Bash gotcha: function variable scope

Posted: 11th October 2015 by Tim in Bash, Linux
Tags: , , , , , , ,

Consider the following bash script:

#!/usr/bin/env bash

function myFunc
{
    myvar=123
    echo "myFunc: setting myvar=$myvar"
}

myvar=1
echo "before myFunc: myvar=$myvar"
myFunc
echo "after myFunc: myvar=$myvar"

The code here is fairly simple – we set a variable myvar, call a function and print the value of myvar to the terminal. However, even though we don’t pass myvar to the function, that value is still changed:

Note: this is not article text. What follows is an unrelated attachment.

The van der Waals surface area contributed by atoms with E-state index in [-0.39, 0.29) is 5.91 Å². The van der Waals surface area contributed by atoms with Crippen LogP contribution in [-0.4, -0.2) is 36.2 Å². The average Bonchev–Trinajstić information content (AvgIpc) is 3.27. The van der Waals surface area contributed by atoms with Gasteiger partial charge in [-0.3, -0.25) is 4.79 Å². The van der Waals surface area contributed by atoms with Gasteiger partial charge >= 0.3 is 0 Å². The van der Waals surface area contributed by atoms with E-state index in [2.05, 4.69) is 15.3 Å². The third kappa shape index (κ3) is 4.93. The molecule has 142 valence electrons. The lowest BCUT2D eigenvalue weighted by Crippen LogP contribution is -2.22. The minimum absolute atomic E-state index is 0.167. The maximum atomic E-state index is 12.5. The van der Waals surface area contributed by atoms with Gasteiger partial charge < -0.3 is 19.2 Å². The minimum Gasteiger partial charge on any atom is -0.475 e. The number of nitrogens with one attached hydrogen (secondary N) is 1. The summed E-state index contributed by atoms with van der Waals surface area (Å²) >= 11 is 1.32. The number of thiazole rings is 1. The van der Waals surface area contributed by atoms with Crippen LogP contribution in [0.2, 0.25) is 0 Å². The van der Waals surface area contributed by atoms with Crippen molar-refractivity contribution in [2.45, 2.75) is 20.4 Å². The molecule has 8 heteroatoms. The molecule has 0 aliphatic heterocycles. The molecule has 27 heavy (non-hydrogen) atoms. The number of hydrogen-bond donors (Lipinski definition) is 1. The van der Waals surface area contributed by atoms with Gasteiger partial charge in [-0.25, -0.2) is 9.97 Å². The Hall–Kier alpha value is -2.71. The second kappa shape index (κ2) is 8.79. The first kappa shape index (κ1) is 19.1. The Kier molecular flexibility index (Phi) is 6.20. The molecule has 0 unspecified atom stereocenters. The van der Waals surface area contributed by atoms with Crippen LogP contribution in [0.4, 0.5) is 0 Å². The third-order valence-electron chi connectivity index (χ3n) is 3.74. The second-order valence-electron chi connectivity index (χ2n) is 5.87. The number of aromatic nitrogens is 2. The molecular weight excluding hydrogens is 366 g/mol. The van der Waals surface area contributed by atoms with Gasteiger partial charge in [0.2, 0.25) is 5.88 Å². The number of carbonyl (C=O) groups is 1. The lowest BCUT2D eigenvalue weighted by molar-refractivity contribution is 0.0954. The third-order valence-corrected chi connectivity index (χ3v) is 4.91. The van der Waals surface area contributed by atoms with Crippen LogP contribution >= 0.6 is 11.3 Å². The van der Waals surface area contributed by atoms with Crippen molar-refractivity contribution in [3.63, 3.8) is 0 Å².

before myFunc: myvar=1
myFunc: setting myvar=123
after myFunc: myvar=123

Somehow, myFunc changed the value of myvar. This is because, unless specified otherwise, this variable is in the global scope. This can sometimes be useful, but it can also be confusing for programmers used to the scoping rules of other languages.

To keep myvar contained to function scope only, we can use the local keyword like so:

function myFunc
{
    local myvar=123
    echo "myFunc: setting myvar=$myvar"
}

With this specified, the code behaves more like we would expect:

before myFunc: myvar=1
myFunc: setting myvar=123
after myFunc: myvar=1